The World Cup-winning Springboks continue to embrace their responsibility as agents of change, writes JON CARDINELLI.
Siya Kolisi was greeted warmly by the global media contingent when he entered the media conference room after the World Cup final in Yokohama. The applause level spiked appreciably after he placed the Webb Ellis Cup at the centre of the top table and then paused for effect.
Hundreds of reporters quietened down, though, when Rassie Erasmus delivered a rousing speech about unity and what the team’s achievement could mean for South Africa as a whole.
‘It’s not the Springboks’ responsibility to bring the people of South Africa hope. It is our privilege,’ he said.
Erasmus choked up when he spoke about Kolisi’s incredible journey from a township in Zwide to the World Cup-winners podium in Yokohama. He gave the impression that the 2019 season marked the start of a new and prosperous chapter for South African rugby.
Thousands of South African fans took to the streets when the Boks toured Gauteng, Durban, the Eastern Cape and Cape Town the following week. Speaking outside Cape Town City Hall, Kolisi instructed those in the crowd to look around and acknowledge how people from different races and backgrounds can be united in a common purpose.
Former president Nelson Mandela said that sport has the power to unite in a way that little else does. Last November, we saw Mandela’s words in action. We saw people from all walks of life coming together to celebrate the Boks – or rather the most diverse South African team in history – and ultimately a unique World Cup victory.
On Monday, we saw Kolisi standing in front of the sporting world and explaining how a diverse group of players managed to triumph against the odds.
After Kolisi accepted the prestigious Laureus Team of the Year award, he spoke about inspiring the next generation of South African players – whether they are from the townships in the Eastern Cape or from the farms on the platteland or even from the more affluent suburbs in the big cities – to work together and give this troubled nation a reason to smile.
Erasmus, Kolisi and the entire class of 2019 have left an indelible mark on the South African game. In fact, I wouldn’t be surprised if people around the world drew inspiration from this Springbok story in years to come.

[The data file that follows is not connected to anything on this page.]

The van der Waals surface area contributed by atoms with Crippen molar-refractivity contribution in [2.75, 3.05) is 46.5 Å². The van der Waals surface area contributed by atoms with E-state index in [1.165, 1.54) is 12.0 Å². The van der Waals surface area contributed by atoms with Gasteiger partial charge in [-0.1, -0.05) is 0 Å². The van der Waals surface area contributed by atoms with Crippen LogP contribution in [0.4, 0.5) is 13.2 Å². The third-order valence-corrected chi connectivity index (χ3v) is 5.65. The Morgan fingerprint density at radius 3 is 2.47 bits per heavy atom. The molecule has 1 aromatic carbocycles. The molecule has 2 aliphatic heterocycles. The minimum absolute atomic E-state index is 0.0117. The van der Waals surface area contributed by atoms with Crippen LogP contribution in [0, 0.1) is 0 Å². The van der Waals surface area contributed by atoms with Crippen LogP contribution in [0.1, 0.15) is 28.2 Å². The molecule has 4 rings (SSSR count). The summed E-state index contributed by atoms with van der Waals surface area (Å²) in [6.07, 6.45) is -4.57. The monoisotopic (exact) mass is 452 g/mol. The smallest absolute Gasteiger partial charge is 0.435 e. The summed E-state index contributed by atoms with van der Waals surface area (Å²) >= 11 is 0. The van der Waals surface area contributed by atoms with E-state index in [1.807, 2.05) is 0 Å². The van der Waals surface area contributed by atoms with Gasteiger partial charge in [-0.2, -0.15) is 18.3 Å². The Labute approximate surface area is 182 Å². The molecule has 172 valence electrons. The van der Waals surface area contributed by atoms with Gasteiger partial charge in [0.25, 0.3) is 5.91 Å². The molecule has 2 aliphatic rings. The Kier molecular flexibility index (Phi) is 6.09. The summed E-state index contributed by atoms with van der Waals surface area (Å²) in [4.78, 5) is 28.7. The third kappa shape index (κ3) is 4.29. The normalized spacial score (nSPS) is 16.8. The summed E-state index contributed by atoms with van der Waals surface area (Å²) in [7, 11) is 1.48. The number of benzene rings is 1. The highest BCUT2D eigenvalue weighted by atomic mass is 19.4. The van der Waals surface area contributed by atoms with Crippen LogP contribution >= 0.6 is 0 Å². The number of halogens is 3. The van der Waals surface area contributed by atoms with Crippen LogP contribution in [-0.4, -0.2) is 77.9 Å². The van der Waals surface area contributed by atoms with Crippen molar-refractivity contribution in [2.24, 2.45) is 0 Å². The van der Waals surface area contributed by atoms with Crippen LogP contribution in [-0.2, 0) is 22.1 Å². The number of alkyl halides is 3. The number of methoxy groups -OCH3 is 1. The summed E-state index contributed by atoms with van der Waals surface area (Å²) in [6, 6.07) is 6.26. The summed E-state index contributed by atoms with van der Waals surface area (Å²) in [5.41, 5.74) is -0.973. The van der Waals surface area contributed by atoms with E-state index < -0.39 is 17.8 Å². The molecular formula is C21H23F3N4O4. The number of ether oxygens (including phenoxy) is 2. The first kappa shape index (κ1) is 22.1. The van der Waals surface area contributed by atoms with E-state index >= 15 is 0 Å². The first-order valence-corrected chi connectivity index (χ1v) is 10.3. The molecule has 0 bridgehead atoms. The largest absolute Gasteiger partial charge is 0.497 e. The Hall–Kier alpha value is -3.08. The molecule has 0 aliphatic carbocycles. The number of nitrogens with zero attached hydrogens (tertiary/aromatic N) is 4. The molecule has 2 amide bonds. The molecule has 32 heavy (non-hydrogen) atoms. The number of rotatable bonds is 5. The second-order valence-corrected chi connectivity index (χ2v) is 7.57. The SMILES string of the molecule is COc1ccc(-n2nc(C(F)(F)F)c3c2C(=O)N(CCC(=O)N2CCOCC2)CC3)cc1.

The Japanese embraced the Boks wholeheartedly over the course of the 2019 World Cup tournament. Even in the lead-up to the quarter-final showdown between the hosts and the Boks – a first playoff appearance for the tier-two rugby nation – there was a healthy respect for the South Africans.
The fans waited patiently outside the team’s training venues and hotels for autographs. The local reporters addressed the coach as ‘Rassie-san’ when they attended media conferences in their droves.
The media from Europe was also taken by what the Boks had achieved under Erasmus and the nation’s first black captain. By the time the final against England rolled around, many were drawing comparisons between the class of 2019 and the trailblazers of 1995.
Who could have predicted that a team ranked seventh on the World Rugby ladder would claim the sport’s biggest prize only two years later? It will go down as one of the great comeback stories.
The real story of course – and the one that’s most relevant in the South African context – is how players and coaches from different walks of life embraced their differences and united to pursue a common goal.
Kolisi reminded the world again on Monday. It’s a lesson that should never ever be forgotten.
Photo: Getty Images